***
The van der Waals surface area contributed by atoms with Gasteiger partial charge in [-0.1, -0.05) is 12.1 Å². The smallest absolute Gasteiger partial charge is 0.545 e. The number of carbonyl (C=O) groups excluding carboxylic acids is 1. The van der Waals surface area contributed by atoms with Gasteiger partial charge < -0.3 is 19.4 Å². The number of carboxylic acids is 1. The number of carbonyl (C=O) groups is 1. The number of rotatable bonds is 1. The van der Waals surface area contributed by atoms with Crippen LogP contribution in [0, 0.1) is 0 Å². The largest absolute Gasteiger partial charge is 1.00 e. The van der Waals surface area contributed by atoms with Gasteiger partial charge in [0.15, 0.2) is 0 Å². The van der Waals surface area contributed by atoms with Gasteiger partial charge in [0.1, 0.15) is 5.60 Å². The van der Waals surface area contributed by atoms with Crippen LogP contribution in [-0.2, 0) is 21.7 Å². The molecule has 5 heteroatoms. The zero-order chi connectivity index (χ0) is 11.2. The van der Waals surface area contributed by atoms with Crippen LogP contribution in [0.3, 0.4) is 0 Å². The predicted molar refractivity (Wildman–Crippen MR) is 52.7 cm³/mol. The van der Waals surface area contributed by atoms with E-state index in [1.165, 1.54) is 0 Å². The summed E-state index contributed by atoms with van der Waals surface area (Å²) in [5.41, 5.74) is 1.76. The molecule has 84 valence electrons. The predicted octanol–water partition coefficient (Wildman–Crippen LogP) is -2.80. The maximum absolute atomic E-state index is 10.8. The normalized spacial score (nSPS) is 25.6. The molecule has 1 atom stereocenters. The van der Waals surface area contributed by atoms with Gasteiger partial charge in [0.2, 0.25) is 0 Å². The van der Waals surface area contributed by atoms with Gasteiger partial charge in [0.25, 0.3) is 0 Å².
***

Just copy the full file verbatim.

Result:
The van der Waals surface area contributed by atoms with Gasteiger partial charge in [-0.1, -0.05) is 12.1 Å². The smallest absolute Gasteiger partial charge is 0.545 e. The number of carbonyl (C=O) groups excluding carboxylic acids is 1. The van der Waals surface area contributed by atoms with Gasteiger partial charge < -0.3 is 19.4 Å². The number of carboxylic acids is 1. The number of carbonyl (C=O) groups is 1. The number of rotatable bonds is 1. The van der Waals surface area contributed by atoms with Crippen LogP contribution in [0, 0.1) is 0 Å². The largest absolute Gasteiger partial charge is 1.00 e. The van der Waals surface area contributed by atoms with Gasteiger partial charge in [0.15, 0.2) is 0 Å². The van der Waals surface area contributed by atoms with Gasteiger partial charge in [0.1, 0.15) is 5.60 Å². The van der Waals surface area contributed by atoms with Crippen LogP contribution in [-0.2, 0) is 21.7 Å². The molecule has 5 heteroatoms. The zero-order chi connectivity index (χ0) is 11.2. The van der Waals surface area contributed by atoms with Crippen LogP contribution in [0.3, 0.4) is 0 Å². The predicted molar refractivity (Wildman–Crippen MR) is 52.7 cm³/mol. The van der Waals surface area contributed by atoms with E-state index in [1.165, 1.54) is 0 Å². The summed E-state index contributed by atoms with van der Waals surface area (Å²) in [5.41, 5.74) is 1.76. The molecule has 84 valence electrons. The predicted octanol–water partition coefficient (Wildman–Crippen LogP) is -2.80. The maximum absolute atomic E-state index is 10.8. The normalized spacial score (nSPS) is 25.6. The molecule has 1 atom stereocenters. The van der Waals surface area contributed by atoms with Gasteiger partial charge in [0.2, 0.25) is 0 Å². The van der Waals surface area contributed by atoms with Gasteiger partial charge in [0.25, 0.3) is 0 Å².